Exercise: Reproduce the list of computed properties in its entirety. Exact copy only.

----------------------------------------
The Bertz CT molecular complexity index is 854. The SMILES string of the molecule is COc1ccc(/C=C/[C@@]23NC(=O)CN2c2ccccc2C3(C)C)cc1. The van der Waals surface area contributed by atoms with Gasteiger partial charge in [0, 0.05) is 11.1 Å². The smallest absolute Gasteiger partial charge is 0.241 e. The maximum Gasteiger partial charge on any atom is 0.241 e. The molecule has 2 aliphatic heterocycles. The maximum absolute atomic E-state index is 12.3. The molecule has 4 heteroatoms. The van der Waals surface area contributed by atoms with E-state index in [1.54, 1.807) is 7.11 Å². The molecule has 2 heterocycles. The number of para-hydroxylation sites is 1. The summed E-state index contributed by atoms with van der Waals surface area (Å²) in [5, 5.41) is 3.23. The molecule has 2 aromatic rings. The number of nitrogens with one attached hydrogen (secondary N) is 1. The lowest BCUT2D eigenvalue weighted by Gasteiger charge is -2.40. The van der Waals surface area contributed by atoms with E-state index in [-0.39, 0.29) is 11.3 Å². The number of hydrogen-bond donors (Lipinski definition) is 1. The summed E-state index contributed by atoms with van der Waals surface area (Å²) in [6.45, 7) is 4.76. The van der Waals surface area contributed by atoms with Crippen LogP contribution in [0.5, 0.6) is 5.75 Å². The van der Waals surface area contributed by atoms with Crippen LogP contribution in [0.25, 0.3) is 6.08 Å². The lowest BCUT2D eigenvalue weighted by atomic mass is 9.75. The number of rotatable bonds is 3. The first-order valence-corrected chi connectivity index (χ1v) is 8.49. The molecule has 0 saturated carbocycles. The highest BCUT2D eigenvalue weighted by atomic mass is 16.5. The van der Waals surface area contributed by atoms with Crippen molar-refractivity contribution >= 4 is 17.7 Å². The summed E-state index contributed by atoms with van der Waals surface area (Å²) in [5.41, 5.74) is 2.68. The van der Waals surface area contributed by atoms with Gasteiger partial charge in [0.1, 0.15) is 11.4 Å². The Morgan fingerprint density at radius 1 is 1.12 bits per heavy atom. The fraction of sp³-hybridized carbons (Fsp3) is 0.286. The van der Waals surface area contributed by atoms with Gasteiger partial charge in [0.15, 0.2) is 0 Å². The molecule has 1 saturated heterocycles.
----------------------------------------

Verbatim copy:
The Bertz CT molecular complexity index is 854. The SMILES string of the molecule is COc1ccc(/C=C/[C@@]23NC(=O)CN2c2ccccc2C3(C)C)cc1. The van der Waals surface area contributed by atoms with Gasteiger partial charge in [0, 0.05) is 11.1 Å². The smallest absolute Gasteiger partial charge is 0.241 e. The maximum Gasteiger partial charge on any atom is 0.241 e. The molecule has 2 aliphatic heterocycles. The maximum absolute atomic E-state index is 12.3. The molecule has 4 heteroatoms. The van der Waals surface area contributed by atoms with E-state index in [1.54, 1.807) is 7.11 Å². The molecule has 2 heterocycles. The number of para-hydroxylation sites is 1. The summed E-state index contributed by atoms with van der Waals surface area (Å²) in [5, 5.41) is 3.23. The molecule has 2 aromatic rings. The number of nitrogens with one attached hydrogen (secondary N) is 1. The lowest BCUT2D eigenvalue weighted by Gasteiger charge is -2.40. The van der Waals surface area contributed by atoms with E-state index in [-0.39, 0.29) is 11.3 Å². The number of hydrogen-bond donors (Lipinski definition) is 1. The summed E-state index contributed by atoms with van der Waals surface area (Å²) in [6.45, 7) is 4.76. The van der Waals surface area contributed by atoms with Crippen LogP contribution in [0.5, 0.6) is 5.75 Å². The van der Waals surface area contributed by atoms with Crippen LogP contribution in [0.25, 0.3) is 6.08 Å². The lowest BCUT2D eigenvalue weighted by atomic mass is 9.75. The number of rotatable bonds is 3. The first-order valence-corrected chi connectivity index (χ1v) is 8.49. The molecule has 0 saturated carbocycles. The highest BCUT2D eigenvalue weighted by atomic mass is 16.5. The van der Waals surface area contributed by atoms with Crippen molar-refractivity contribution >= 4 is 17.7 Å². The summed E-state index contributed by atoms with van der Waals surface area (Å²) in [5.41, 5.74) is 2.68. The van der Waals surface area contributed by atoms with Gasteiger partial charge in [0.1, 0.15) is 11.4 Å². The Morgan fingerprint density at radius 1 is 1.12 bits per heavy atom. The fraction of sp³-hybridized carbons (Fsp3) is 0.286. The van der Waals surface area contributed by atoms with Gasteiger partial charge in [0.15, 0.2) is 0 Å². The molecule has 1 saturated heterocycles.